Sustainability, security prompts locking of Reynolda Hall at night
September 17, 2008
Prompted by interests in sustainability, safety and security, Wake Forest University will begin Sept. 22 locking Reynolda Hall each night at 11 p.m.
The change takes place as Z. Smith Reynolds Library is opening newly-renovated study areas this fall for around-the-clock use by students seeking improved study space. Both study spaces, totaling nearly 6,000 square feet, are located at the front of the library.
Currently, the study space on the west side of the library is open. The space on the east side, where a new Starbucks is opening, will be available on Sept. 22.
Reynolda Hall has been a popular study place for decades, particularly for undergraduate students. The building will remain available for that purpose, but students will not be able to enter the building between 11 p.m. and 7 a.m. Students in the building at the time it is locked each night will be permitted to remain inside. They may also leave at any time during those hours.
University staff who work in the building will have access at all times. They will need to use their university identification cards at newly-installed card readers on the building’s east and west sides to enter between 11 p.m. and 7 a.m. Students will not have access with their ID cards at that time.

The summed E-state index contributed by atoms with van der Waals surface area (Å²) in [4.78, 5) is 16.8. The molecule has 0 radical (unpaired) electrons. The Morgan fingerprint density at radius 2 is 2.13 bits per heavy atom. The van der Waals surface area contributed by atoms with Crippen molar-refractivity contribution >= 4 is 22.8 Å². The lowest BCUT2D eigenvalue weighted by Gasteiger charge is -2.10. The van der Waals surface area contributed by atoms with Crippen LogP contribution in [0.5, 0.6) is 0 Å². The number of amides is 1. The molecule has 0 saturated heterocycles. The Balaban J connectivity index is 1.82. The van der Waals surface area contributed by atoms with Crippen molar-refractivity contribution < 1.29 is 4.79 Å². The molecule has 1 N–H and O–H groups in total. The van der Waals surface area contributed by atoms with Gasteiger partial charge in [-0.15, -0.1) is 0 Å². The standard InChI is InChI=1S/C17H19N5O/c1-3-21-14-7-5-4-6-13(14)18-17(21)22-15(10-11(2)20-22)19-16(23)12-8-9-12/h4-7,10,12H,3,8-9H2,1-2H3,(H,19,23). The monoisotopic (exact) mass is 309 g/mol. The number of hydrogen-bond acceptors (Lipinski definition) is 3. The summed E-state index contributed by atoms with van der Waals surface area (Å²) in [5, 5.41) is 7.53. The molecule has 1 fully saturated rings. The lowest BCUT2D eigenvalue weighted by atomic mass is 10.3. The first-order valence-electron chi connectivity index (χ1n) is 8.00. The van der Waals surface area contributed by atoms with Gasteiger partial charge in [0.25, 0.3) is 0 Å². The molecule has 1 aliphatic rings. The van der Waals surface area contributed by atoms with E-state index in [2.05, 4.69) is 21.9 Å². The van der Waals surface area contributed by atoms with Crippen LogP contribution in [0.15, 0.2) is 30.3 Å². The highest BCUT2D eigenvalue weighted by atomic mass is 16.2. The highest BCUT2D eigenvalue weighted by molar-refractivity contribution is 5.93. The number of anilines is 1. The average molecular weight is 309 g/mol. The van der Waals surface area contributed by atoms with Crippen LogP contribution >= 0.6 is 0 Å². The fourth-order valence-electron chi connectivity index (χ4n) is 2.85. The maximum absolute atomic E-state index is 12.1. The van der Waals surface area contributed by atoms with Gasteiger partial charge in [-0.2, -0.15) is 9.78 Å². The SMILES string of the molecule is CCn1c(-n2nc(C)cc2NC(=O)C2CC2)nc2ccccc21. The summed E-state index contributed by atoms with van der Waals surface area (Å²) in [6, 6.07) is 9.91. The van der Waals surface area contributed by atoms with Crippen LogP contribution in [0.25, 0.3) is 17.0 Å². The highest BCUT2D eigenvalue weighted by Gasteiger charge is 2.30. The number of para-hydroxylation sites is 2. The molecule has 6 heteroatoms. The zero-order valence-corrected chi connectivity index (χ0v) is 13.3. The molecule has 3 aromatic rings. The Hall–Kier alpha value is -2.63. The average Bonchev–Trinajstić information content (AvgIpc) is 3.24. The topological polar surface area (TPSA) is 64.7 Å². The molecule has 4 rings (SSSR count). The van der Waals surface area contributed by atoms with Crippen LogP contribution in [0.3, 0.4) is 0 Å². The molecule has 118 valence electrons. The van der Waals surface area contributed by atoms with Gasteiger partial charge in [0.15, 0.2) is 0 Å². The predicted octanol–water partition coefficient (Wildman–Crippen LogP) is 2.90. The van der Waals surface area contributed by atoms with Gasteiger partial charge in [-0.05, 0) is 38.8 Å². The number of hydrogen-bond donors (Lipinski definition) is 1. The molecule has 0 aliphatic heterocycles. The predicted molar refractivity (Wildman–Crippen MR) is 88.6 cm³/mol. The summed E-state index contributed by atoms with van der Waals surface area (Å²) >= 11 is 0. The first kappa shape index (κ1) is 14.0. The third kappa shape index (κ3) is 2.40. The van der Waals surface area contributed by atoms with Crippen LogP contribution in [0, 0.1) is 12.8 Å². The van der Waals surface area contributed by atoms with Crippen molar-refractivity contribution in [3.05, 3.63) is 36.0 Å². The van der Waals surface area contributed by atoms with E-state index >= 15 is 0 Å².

While the building is secured nightly, automated temperature controls can be set to consume less energy, prompting up to a 10 percent reduction in energy costs, according to Jim Alty, associate vice president for facilities and campus services. The building, which is one of the largest on campus, would be cooler in the winter and warmer in the summer in late evenings in order to reduce power use. More lights in the building can be turned off, too.
Safety for those in the building is another reason for the change, Alty said. Currently, anyone can enter Reynolda Hall late at night, which has created unease among university staff members who are in the building nightly, such as custodians and other service employees. Locking the building at night will provide a more secure environment for everyone in the building, including those studying in it, Alty explained.
In a broader sense, security for the building’s occupants and contents will be bolstered by locking the building, he said. Reynolda Hall provides space for many administrative offices, including the Registrar, Financial and Accounting Services, Financial Aid and Human Resources. Securing the building will limit opportunity for an intruder to gain access to those areas.